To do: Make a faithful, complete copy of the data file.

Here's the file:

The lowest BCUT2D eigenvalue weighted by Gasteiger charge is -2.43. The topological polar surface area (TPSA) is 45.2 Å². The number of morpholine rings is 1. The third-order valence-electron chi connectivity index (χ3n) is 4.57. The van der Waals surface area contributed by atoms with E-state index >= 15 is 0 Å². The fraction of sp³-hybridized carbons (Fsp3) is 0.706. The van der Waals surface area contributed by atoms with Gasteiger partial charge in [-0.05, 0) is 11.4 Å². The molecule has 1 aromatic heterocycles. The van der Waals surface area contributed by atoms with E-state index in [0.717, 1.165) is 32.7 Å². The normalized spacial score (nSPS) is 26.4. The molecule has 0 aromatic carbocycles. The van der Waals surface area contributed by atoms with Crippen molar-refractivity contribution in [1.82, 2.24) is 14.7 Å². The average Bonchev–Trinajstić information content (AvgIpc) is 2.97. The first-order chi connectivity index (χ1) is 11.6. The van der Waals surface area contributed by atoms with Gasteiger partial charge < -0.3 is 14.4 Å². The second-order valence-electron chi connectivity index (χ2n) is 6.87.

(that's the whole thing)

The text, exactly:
The lowest BCUT2D eigenvalue weighted by Gasteiger charge is -2.43. The topological polar surface area (TPSA) is 45.2 Å². The number of morpholine rings is 1. The third-order valence-electron chi connectivity index (χ3n) is 4.57. The van der Waals surface area contributed by atoms with E-state index >= 15 is 0 Å². The fraction of sp³-hybridized carbons (Fsp3) is 0.706. The van der Waals surface area contributed by atoms with Gasteiger partial charge in [-0.05, 0) is 11.4 Å². The molecule has 1 aromatic heterocycles. The van der Waals surface area contributed by atoms with E-state index in [0.717, 1.165) is 32.7 Å². The normalized spacial score (nSPS) is 26.4. The molecule has 0 aromatic carbocycles. The van der Waals surface area contributed by atoms with Crippen molar-refractivity contribution in [1.82, 2.24) is 14.7 Å². The average Bonchev–Trinajstić information content (AvgIpc) is 2.97. The first-order chi connectivity index (χ1) is 11.6. The van der Waals surface area contributed by atoms with Gasteiger partial charge < -0.3 is 14.4 Å². The second-order valence-electron chi connectivity index (χ2n) is 6.87.